Top-rated BBQ truck comes to town – how he learned to cook for 100

by Dave Boehler
for The Beacon

Tony Roy serves out of his BBQ food truck every Wednesday in the parking lot of Plymouth’s Fleet Farm. – Submitted photo

The slogan “if Fleet Farm doesn’t have it, I don’t need it” might need an update.

Especially after people visit Mr. Tony’s BBQ food truck in the Plymouth store’s parking lot every Wednesday from 11 a.m. to 6 p.m.

If the smell doesn’t attract you to the orange kitchen, the menu will: St. Louis style ribs, pulled pork, brisket, chicken and a number of other things, including redneck tacos.

Other reasons to visit are the sauces (ghost pepper-based hot, sweet, tangy, special reserve and Alabama White) and its resume (Mr. Tony’s was the third-ranked BBQ food truck in the country in 2015).

“I like to say having two sons that were athletes (at Random Lake) taught me to cook for a hundred,” Tony Roy said.

Roy and his wife Kristin, who live in Fredonia, spent their Wednesdays serving their food in West Bend last year.

They are now in Plymouth because the couple had their eye on this area after a successful run at Vollrath Park in Sheboygan several years ago.

Roy’s parents lived in Sheboygan – he believes his grandfather owned the first auto parts store in the city – and still has extensive family there.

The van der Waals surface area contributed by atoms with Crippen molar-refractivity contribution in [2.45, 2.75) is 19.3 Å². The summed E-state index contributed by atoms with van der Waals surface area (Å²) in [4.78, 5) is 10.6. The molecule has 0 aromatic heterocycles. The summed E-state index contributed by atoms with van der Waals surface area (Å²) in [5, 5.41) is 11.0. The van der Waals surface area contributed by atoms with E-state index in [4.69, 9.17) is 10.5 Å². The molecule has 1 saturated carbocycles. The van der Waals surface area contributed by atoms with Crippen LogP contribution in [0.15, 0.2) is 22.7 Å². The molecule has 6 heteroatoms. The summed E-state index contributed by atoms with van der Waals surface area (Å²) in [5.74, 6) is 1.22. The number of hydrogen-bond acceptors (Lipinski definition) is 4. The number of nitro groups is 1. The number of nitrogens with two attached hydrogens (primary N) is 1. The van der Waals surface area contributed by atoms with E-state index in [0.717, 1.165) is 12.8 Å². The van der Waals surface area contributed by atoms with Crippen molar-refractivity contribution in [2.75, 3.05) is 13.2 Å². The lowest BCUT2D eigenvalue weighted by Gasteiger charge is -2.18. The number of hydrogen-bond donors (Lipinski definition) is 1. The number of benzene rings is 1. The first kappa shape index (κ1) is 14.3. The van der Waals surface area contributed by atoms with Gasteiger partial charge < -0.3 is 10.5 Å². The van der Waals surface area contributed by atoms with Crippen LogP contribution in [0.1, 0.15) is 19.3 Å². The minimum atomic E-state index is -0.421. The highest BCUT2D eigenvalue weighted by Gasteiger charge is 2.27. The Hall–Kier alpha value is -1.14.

“A lot of people came from the Plymouth area,” Roy said. “We were hopeful to return, it was just a matter of finding the right place and time. When one door closes, another opens kind of thing.”

Doors and such are what Roy spent 20 years working on as a remodeling contractor.

About 15 years ago, Roy was remodeling a kitchen – BBQ was just a hobby back then – when he and his customer got to talking about food.

The person asked Roy to cook for a party of 150 people in Milwaukee, so he loaded up his turkey fryer, little smokers and a couple of Weber grills. 

“It just spiraled from there. It took off,” Roy said. “The economy was going south and people stopped taking care of their houses, basically. But people were still eating.”

Because of the feedback Roy received, he bought his first commercial-sized smoker after that party.

In 2010, Roy started selling food at Big Joe’s in Waubeka. A year later, he orders his first custom-built trailer.

“It just got crazy once people saw it,” Roy said. “It was something new for the area; I do believe I’m the oldest barbecue food truck in the state. They are popular in the south, but up here nobody really saw something like that.”

Now, Roy says he has a 30-foot commercial kitchen that just happens to be on wheels.

“We can do absolutely everything on it, and we do do everything on it,” he said. “From prep to serving, it’s the only place we cook out of. We don’t cook ahead of time somewhere else. It’s started in my driveway in the morning, but it’s fresh off the smoker every day of the week.”

Mr. Tony also makes weekly visits to Fredonia on Tuesdays and Grafton on Thursdays.

The customer’s favorite – and Roy’s, too – is the brisket.

He sells around 300 pounds of meat on any given day and has no regrets of giving up his remodeling job.

“I’ve always been a people person, and a feeder,” Roy said.

Categories: Food, News

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